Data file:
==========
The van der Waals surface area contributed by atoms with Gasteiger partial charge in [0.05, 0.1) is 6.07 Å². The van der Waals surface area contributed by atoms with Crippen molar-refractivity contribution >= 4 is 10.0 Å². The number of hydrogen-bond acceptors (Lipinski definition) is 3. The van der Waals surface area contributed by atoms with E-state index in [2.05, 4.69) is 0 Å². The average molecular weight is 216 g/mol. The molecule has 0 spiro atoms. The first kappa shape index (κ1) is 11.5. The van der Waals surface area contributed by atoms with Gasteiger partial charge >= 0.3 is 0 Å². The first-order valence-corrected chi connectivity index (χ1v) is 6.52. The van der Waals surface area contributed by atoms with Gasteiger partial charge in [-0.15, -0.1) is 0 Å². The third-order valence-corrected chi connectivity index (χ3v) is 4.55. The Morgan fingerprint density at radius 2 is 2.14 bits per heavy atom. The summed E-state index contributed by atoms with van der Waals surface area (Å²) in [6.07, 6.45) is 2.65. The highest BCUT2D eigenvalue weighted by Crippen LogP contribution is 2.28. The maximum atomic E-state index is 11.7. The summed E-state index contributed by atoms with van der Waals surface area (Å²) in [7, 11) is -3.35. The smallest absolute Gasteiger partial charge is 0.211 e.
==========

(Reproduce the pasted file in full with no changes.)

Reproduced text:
The van der Waals surface area contributed by atoms with Gasteiger partial charge in [0.05, 0.1) is 6.07 Å². The van der Waals surface area contributed by atoms with Crippen molar-refractivity contribution >= 4 is 10.0 Å². The number of hydrogen-bond acceptors (Lipinski definition) is 3. The van der Waals surface area contributed by atoms with E-state index in [2.05, 4.69) is 0 Å². The average molecular weight is 216 g/mol. The molecule has 0 spiro atoms. The first kappa shape index (κ1) is 11.5. The van der Waals surface area contributed by atoms with Gasteiger partial charge >= 0.3 is 0 Å². The first-order valence-corrected chi connectivity index (χ1v) is 6.52. The van der Waals surface area contributed by atoms with Gasteiger partial charge in [-0.15, -0.1) is 0 Å². The third-order valence-corrected chi connectivity index (χ3v) is 4.55. The Morgan fingerprint density at radius 2 is 2.14 bits per heavy atom. The summed E-state index contributed by atoms with van der Waals surface area (Å²) in [6.07, 6.45) is 2.65. The highest BCUT2D eigenvalue weighted by Crippen LogP contribution is 2.28. The maximum atomic E-state index is 11.7. The summed E-state index contributed by atoms with van der Waals surface area (Å²) in [7, 11) is -3.35. The smallest absolute Gasteiger partial charge is 0.211 e.